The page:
“We also shot a lot with drones for this film. We had five drones,” she said, explaining that drones had been part of her live shows, although she never quite got them to work properly.

Some low-res drone shots, elegantly granular, are part of the mix of textures in Heart of a Dog. It was a low-tech enterprise, the star stressed.

“I shot a lot of it,” she said, pointing past the stack of posters to a SONY 5D camera. “Hand-cracked eggs and house-made films—I did the animation, many hours of sound-mixing.” She also drew the image of her late dog that she’s signing—in black-and-white, suspended in the center of other figures in a scene that blends Tibetan cosmology with the tactile animal anguish of the work of artist Sue Coe. “I love Sue Coe,” Ms. Anderson volunteered, as she signed another print of her Coe-inspired work.

It seemed a mystery that Ms. Anderson had waited so long since her last feature-length film, Home of the Brave (1986), to make another.

“I’m not a filmmaker. It’s been a long time between novels, too,” she said. “I did a concert film. I do a lot of films that are in shows, on multiple screens. But they’re not narrative things.”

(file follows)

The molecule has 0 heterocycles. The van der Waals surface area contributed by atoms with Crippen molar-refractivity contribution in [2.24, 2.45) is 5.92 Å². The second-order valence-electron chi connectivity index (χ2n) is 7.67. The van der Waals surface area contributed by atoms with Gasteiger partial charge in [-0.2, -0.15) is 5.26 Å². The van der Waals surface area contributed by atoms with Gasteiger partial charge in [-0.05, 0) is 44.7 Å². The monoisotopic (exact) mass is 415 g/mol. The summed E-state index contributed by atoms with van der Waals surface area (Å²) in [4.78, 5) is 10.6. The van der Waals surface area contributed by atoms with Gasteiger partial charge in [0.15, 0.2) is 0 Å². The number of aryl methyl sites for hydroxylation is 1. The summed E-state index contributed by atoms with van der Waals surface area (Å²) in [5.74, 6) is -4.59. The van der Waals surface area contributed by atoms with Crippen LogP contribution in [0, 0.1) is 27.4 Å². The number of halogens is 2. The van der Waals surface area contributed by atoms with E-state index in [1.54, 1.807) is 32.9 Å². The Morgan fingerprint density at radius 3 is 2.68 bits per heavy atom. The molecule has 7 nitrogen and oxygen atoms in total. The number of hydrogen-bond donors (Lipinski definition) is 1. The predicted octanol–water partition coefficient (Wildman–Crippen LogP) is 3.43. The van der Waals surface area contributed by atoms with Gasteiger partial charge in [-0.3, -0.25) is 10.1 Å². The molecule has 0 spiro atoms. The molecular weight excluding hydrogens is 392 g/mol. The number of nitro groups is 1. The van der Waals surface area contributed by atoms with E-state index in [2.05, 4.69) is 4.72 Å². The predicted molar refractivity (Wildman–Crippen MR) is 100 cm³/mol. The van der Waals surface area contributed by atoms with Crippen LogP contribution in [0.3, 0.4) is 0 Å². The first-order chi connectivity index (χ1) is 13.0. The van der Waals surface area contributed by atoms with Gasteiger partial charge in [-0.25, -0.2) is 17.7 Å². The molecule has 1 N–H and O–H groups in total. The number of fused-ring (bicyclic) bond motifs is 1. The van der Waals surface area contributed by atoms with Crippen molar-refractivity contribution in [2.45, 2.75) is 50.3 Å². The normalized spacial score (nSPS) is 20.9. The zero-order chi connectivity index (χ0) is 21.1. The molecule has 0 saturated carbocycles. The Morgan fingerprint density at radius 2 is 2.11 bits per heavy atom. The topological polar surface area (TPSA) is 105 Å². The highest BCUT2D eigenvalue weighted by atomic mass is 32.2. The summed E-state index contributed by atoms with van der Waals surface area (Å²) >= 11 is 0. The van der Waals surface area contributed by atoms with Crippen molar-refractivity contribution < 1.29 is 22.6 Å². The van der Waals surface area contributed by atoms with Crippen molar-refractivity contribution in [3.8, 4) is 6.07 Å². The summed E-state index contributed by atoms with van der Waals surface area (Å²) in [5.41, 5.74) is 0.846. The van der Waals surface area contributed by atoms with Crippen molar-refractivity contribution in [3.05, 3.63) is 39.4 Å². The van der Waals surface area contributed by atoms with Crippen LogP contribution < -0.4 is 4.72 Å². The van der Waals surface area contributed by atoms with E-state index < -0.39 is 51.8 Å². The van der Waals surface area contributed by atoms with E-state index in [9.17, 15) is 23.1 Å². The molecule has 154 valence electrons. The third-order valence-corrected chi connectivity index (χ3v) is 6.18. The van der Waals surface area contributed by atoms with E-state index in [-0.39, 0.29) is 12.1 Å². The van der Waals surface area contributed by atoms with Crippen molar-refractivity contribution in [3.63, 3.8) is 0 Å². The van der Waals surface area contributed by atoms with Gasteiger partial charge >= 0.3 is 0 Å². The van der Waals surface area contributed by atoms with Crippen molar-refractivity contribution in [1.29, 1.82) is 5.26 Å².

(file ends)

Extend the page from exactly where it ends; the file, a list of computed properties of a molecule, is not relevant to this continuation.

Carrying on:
A recent Anderson project in moving pictures was Habeas Corpus, at the Park Avenue Armory, a filmed visit with Mohammed el Gharani, who was arrested in Pakistan at 14 after the 9/11 attacks and spent more than seven years in Guantánamo before being released by order of a U.S. judge. Mr. Gharani appeared on video screens for the Armory audience during the three-day installation, speaking from a remote undisclosed location in West Africa.

In our interview, Ms. Anderson would not disclose where the former prisoner was. But Habeas Corpus could be called a film, she insisted. “In West Africa, it was basically a three-dimensional film project, building a studio and beaming this guy into the armory,” she said.

In Heart of a Dog, she said, her spoken narrative was at the core of the visual experience. “Because I like stories, I think of mine as a collection of short stories.” She explained that the film grew out of stories that she told in performances over the years. “So you could say that it started almost like radio.”

“What it isn’t is a story about getting to know me,” she declared.

That seemed an odd way to view such a personal work. “I’m using my own life in this, of course, but I think of it as a story about how stories work—how you forget your own story, how you repeat your own story, how somebody else’s story gets plastered onto you,” she said.

The Fantastical Story of Laurie Anderson and Lolabelle